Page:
That is a pretty powerful and somewhat provocative statement! The quote is part of a tribute to the genealogist I came across a few years ago. I re-read it recently and decided to share it with whoever might look at this blog. The tribute was in the introduction to a book about the Buell Family. This was (is) an ancient family that settled in New England as part of the Puritan migration in the 1630's. The book is typical of the family histories and genealogies written by a family researcher (or other party) in the late 19th century. In this case, the book was compiled by Albert Welles, the President of the American College for Genealogy Registry, Family History and Heraldry and was published by the society in New York in 1881.
"No evil-minded person ever felt any interest in his ancestors, or made any efforts to rescue their History from oblivion."
This seems to be a period when Americans started serious research into their family histories. There are many publications about pioneering (ancient) American families that were published in the 1880's, 90's and into the early 20th century. It makes some sense as the country seemed to be discovering that it had become old enough to have a history of its own. The civil war was a recent memory and America had just celebrated its centennial. This was also the beginning of the 'modern age.' What did it mean to be an American? . . . people might have developed a nostalgia for earlier, simpler days, wanted to bolster their families prominence in society or may have just been curious. The introduction to this book, presumably written by Mr. Welles, is short and mostly about the family but a portion talks about the genealogist. It is a great tribute to the family historian.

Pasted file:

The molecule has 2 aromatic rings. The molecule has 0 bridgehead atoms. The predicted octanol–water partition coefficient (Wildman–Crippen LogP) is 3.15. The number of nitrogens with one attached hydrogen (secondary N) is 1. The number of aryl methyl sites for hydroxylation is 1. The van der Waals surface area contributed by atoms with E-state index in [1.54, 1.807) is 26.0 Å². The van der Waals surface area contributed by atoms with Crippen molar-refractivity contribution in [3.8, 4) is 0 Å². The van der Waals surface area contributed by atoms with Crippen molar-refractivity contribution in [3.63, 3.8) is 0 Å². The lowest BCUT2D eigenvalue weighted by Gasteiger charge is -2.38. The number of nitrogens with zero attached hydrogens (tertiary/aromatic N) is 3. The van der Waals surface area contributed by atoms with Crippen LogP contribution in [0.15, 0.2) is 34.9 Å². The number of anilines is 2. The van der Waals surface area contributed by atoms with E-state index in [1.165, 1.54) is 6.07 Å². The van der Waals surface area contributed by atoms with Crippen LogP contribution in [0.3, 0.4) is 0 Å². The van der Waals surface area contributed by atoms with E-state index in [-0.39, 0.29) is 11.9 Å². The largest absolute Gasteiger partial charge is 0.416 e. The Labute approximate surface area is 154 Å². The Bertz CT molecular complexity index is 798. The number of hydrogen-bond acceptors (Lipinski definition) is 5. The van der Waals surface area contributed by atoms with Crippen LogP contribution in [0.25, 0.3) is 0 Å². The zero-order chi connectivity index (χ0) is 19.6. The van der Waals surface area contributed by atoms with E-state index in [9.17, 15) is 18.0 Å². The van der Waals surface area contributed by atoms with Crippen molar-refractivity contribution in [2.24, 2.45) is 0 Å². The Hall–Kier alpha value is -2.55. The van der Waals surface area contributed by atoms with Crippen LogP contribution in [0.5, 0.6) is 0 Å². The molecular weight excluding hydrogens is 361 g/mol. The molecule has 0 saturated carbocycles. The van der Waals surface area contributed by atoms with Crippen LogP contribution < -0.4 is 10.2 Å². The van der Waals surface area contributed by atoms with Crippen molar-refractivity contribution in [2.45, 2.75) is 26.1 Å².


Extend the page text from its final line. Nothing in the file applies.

And so . . . to the genealogist . . .
"No evil-minded person ever felt any interest in his ancestors, or made any efforts to rescue their History from oblivion. The Genealogist is hereditarily and constitutionally a good man. The pride of Ancestry is the foundation of pride of character, and no man can be great without it. The most important and valuable occupation for a man of refinement and culture is to write the History of his family. It is also a most delightful and absorbing pursuit, in-as-much as the Genealogist never wearies with this work. After many years of toil and persistent investigations he is as fresh and vigorous as in the early days. Accumulation of material only adds to the desire for more, and when once he begins, he continues a Genealogist during his entire lifetime . . ."My purpose for reprinting this is not to toot my own horn or claim some higher moral purpose for myself. Instead, it is to show my appreciation to all those who did the hard work of researching family histories over the last 150 years (or more). They worked without the present day technologies that bring a vast amount of information directly to us. They had to slog through public and private records, travel to distant places for first hand research and correspond with many parties both near and far. It was a daunting task, to say the least. Yet they did it and seemed to relish in it. We owe them a great deal and I think Albert Welles did a good job of summing it up.